Firstly God answers in a natural way – the swarm of quails is a recognised desert phenomenon. And for me that’s a source of hope. God is gracious.

He responds to our needs. Indeed, the complaining leads to action. God in his love responds to their needs. Secondly, he answers in a miraculous way, through the manna.


But the manna will be a training experience for Israel. There are hints in this chapter of what will come later – elaborate instructions for when the Israelites can gather manna and when not. Why not give them enough for a week? Why have to go out gather each day? To learn that we must do our bit in order to work with God. So pray for healing, and keep taking the tablets. Pray for revival, and spread the word. Why gather twice as much for the day before the Sabbath? To learn obedience and trust in God. To learn that God will provide throughout the day of rest.


I wonder if you know anyone who has a tiny baby? Just a few weeks old? Watch that baby next time you meet them. Look at how the baby gazes at its mother, clearly believing that Mummy is all capable, all knowing. But listen to what happens when baby is hungry – the yelling and sobbing, the desperation, the urgency. And that’s just the parents!


A very little baby has to learn that its needs will be provided for. When it is really tiny it doesn’t understand that – so when baby feels hungry it is the end of the world. As the baby grows he learns to trust his parents, he realises that food will come, nappy will be changed. He discovers that Mummy and Daddy are reliable and that where they have been faithful in the past, they will be faithful again.


The Israelites had to learn that about this God who had rescued them. Maybe we too need to learn what it means to trust God. If he has been faithful to us in the past, we can trust him for the future. If the way has seemed dark but God knew what he was doing, surely the same is true today. If we seek guidance, if we need resources, if we want resilience, turn to God. For he is faithful.




Burning Bush

Barely two months ago I was sat in Bristol Cathedral ready for Elveen’s ordination. The cathedral authorities have obviously realised that people are a captive audience while they’re waiting, so on the first few pages of the order of service are potted biographies of those about to be made deacon

One in particular caught my eye. He wrote‘God is never in a hurry! Forty-five years ago, when I was lodging in a Leicestershire farmhouse, the farmer’s wife said to me: ‘You’ll be ordained one day.’ Her vision was greater than mine, but I prayed about it and saw myself as an old man wearing a dog collar. Spurred on by that I’ve tried the ordination door more than once over the years but it was always closed. God had more shaping to do on me…but he gave me a promise to hang on to: ‘My word will accomplish what I desire’. So in God’s timing the old man with the dog collar is here at last. Thank you Lord. He is the God who fulfils his purposes for us all.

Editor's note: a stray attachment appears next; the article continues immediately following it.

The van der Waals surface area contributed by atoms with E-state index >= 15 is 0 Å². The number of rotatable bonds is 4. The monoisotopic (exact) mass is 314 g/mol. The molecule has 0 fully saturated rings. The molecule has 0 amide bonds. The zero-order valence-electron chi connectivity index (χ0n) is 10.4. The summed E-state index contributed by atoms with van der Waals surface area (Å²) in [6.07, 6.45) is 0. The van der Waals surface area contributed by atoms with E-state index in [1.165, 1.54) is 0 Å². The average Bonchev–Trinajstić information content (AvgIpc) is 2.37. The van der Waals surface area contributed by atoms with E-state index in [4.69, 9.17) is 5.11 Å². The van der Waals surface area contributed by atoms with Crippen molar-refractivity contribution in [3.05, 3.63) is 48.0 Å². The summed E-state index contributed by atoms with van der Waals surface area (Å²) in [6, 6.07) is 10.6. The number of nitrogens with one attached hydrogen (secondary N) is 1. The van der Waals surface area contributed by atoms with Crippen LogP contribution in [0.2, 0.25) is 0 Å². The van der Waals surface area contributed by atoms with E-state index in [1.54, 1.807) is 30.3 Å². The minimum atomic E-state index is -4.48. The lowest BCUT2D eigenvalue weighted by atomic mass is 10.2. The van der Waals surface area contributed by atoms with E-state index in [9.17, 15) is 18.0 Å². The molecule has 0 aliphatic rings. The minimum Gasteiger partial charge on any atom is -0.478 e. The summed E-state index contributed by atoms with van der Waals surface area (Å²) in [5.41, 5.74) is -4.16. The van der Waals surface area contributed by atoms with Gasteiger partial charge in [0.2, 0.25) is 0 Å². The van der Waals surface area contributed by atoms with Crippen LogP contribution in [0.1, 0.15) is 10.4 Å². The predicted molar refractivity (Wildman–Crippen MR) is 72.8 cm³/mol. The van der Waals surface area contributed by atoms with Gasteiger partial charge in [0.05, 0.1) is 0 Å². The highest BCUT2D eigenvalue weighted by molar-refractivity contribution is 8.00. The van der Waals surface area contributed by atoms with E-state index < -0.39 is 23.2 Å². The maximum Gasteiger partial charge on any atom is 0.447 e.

Moses’ experience was like that, waiting a long time, being shaped by God before he was finally ready to fulfil his call. Forty long years ago, the young man Moses had left the palace of the Egyptian princess who had adopted him, and gone to discover his roots. Finding his own people, the Israelites, enslaved by the Egyptians, Moses was furious. He attacked and killed a slave driver. But Pharaoh heard about it and Moses fled into the wilderness

He survived by working as a shepherd. Humbled, and probably believing this was now his life, he married the daughter of a local priest. We can only imagine what the journey he travelled: of frustration, wasted talent, regret, humility and finally acceptance. Only then, forty years later, was God able to use him

It was only once he’d learnt to listen, to trust, once he’d learnt to do things God’s way, that God could use him. The Israelites would never listen to a spoilt Egyptian princeling. But a man who had suffered, who like them had endured hardship – they could respect him. Sometimes we too need work done on us, character honed, before we can fulfil the call God has given us. Sometimes, like Moses, we have to be set aside for a while, become insignificant, in order to be used

If so, God may need to reassure us that his plans for us are faithful. As he guides us, we learn more about him. In this passage about the burning bush from Exodus chapter 3v1-15, the story of Moses call is interwoven with the revelation of God

Why did God appear in a burning bush? It’s really odd. To Abraham and Jacob, God appeared as a person, or they heard his voice. To Samson’s mother and to David, God came as the Angel of the Lord, a heavenly messenger. The only other time I can think of that God appears not as a personal form but through an object is when Abraham sees a burning brazier making a covenant. There again fire speaks of the presence of God.


The thorn bush, most useless and lowliest of plants may encourage Moses. There is nowhere God is absent, nothing God cannot use. Moses feels his life has been wasted, he has lost all confidence. He is like the thornbush – but the fire of God can blaze in him. Thorns also may speak of suffering, the slavery of the Israelites and the hard road Moses must travel. God is not absent when we suffer – we may even feel his presence most strongly. After all, it is on the cross when Jesus wears the crown of thorns, that we see the love of God revealed most clearly. Perhaps the burning bush even anticipates the incarnation: God’s presence united with frail human flesh yet not consuming it.

There is a mystery here, and I think that’s deliberate. The burning bush speaks to us of a God who is both with us, and yet greater than we can imagine. Who appears in a blaze of fire, but we cannot get too close. Who speaks rational words so that he can be heard, yet you must take off your shoes because you stand on holy ground. Who is the God of Abraham, Isaac and Jacob – they are alive with him and in heaven behold his face – yet sinful man covers his face because he is afraid to look on God

This is the God we worship, who makes himself known but cannot be fully comprehended. Who reveals himself as a mystery, and calls us on, deeper and deeper into that mystery. A God who when he is asked says name says ‘I will be what I will be’ – in other words he has the complete freedom to be himself, not to be tied down by our classifications., no-one can have power over him by knowing his name